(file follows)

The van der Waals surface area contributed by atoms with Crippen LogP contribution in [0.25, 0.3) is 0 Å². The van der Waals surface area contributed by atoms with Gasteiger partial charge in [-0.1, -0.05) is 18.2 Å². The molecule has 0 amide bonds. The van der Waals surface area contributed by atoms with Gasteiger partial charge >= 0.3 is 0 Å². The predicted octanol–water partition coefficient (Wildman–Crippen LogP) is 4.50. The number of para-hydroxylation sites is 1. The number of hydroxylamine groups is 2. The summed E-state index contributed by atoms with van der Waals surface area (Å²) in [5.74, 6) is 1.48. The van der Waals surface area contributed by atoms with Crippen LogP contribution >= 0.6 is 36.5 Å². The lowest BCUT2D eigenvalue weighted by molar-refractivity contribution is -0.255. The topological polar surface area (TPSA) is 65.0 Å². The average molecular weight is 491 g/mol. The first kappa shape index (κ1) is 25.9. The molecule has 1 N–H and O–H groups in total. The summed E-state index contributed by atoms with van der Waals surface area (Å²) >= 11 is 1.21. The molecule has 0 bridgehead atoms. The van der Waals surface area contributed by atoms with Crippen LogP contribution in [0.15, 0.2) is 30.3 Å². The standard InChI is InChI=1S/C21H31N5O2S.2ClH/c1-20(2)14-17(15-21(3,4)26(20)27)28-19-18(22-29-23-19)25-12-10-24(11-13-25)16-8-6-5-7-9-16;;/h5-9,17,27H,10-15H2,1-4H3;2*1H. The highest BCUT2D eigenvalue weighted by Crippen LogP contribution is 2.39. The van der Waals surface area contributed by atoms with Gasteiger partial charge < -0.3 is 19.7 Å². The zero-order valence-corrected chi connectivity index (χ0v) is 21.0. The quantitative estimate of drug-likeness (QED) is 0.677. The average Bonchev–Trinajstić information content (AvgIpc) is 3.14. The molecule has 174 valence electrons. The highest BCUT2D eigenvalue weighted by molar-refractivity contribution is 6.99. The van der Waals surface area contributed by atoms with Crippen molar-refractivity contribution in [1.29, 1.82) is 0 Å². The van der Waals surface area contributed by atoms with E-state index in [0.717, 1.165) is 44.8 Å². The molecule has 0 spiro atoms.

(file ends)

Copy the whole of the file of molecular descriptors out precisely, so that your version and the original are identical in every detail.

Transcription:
The van der Waals surface area contributed by atoms with Crippen LogP contribution in [0.25, 0.3) is 0 Å². The van der Waals surface area contributed by atoms with Gasteiger partial charge in [-0.1, -0.05) is 18.2 Å². The molecule has 0 amide bonds. The van der Waals surface area contributed by atoms with Gasteiger partial charge >= 0.3 is 0 Å². The predicted octanol–water partition coefficient (Wildman–Crippen LogP) is 4.50. The number of para-hydroxylation sites is 1. The number of hydroxylamine groups is 2. The summed E-state index contributed by atoms with van der Waals surface area (Å²) in [5.74, 6) is 1.48. The van der Waals surface area contributed by atoms with Crippen LogP contribution >= 0.6 is 36.5 Å². The lowest BCUT2D eigenvalue weighted by molar-refractivity contribution is -0.255. The topological polar surface area (TPSA) is 65.0 Å². The average molecular weight is 491 g/mol. The first kappa shape index (κ1) is 25.9. The molecule has 1 N–H and O–H groups in total. The summed E-state index contributed by atoms with van der Waals surface area (Å²) >= 11 is 1.21. The molecule has 0 bridgehead atoms. The van der Waals surface area contributed by atoms with Crippen LogP contribution in [0.15, 0.2) is 30.3 Å². The standard InChI is InChI=1S/C21H31N5O2S.2ClH/c1-20(2)14-17(15-21(3,4)26(20)27)28-19-18(22-29-23-19)25-12-10-24(11-13-25)16-8-6-5-7-9-16;;/h5-9,17,27H,10-15H2,1-4H3;2*1H. The highest BCUT2D eigenvalue weighted by Crippen LogP contribution is 2.39. The van der Waals surface area contributed by atoms with Gasteiger partial charge < -0.3 is 19.7 Å². The zero-order valence-corrected chi connectivity index (χ0v) is 21.0. The quantitative estimate of drug-likeness (QED) is 0.677. The average Bonchev–Trinajstić information content (AvgIpc) is 3.14. The molecule has 174 valence electrons. The highest BCUT2D eigenvalue weighted by molar-refractivity contribution is 6.99. The van der Waals surface area contributed by atoms with Crippen molar-refractivity contribution in [1.29, 1.82) is 0 Å². The van der Waals surface area contributed by atoms with E-state index in [0.717, 1.165) is 44.8 Å². The molecule has 0 spiro atoms.